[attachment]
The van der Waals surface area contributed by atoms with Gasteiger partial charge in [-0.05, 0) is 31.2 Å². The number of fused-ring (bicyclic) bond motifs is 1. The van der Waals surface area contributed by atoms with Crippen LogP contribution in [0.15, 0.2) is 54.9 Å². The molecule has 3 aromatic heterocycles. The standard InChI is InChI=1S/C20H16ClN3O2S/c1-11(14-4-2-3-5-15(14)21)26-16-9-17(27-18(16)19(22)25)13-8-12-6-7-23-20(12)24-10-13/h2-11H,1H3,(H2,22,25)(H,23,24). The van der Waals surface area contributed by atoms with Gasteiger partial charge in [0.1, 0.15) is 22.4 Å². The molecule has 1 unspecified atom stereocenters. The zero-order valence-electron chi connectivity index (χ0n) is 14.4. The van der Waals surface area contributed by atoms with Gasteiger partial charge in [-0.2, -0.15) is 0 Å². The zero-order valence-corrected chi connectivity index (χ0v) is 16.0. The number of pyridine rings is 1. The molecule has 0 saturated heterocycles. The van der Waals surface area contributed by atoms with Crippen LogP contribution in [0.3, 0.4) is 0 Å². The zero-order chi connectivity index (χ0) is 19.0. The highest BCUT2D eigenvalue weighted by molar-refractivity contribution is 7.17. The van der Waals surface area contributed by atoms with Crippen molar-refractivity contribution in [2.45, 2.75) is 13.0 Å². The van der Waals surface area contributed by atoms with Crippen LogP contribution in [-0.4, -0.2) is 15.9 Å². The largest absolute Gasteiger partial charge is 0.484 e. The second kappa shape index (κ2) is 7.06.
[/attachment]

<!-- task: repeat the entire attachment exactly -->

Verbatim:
The van der Waals surface area contributed by atoms with Gasteiger partial charge in [-0.05, 0) is 31.2 Å². The number of fused-ring (bicyclic) bond motifs is 1. The van der Waals surface area contributed by atoms with Crippen LogP contribution in [0.15, 0.2) is 54.9 Å². The molecule has 3 aromatic heterocycles. The standard InChI is InChI=1S/C20H16ClN3O2S/c1-11(14-4-2-3-5-15(14)21)26-16-9-17(27-18(16)19(22)25)13-8-12-6-7-23-20(12)24-10-13/h2-11H,1H3,(H2,22,25)(H,23,24). The van der Waals surface area contributed by atoms with Gasteiger partial charge in [0.1, 0.15) is 22.4 Å². The molecule has 1 unspecified atom stereocenters. The zero-order valence-electron chi connectivity index (χ0n) is 14.4. The van der Waals surface area contributed by atoms with Gasteiger partial charge in [-0.2, -0.15) is 0 Å². The zero-order valence-corrected chi connectivity index (χ0v) is 16.0. The number of pyridine rings is 1. The molecule has 0 saturated heterocycles. The van der Waals surface area contributed by atoms with Crippen LogP contribution in [0.3, 0.4) is 0 Å². The zero-order chi connectivity index (χ0) is 19.0. The highest BCUT2D eigenvalue weighted by molar-refractivity contribution is 7.17. The van der Waals surface area contributed by atoms with Crippen molar-refractivity contribution in [2.45, 2.75) is 13.0 Å². The van der Waals surface area contributed by atoms with Crippen LogP contribution in [-0.4, -0.2) is 15.9 Å². The largest absolute Gasteiger partial charge is 0.484 e. The second kappa shape index (κ2) is 7.06.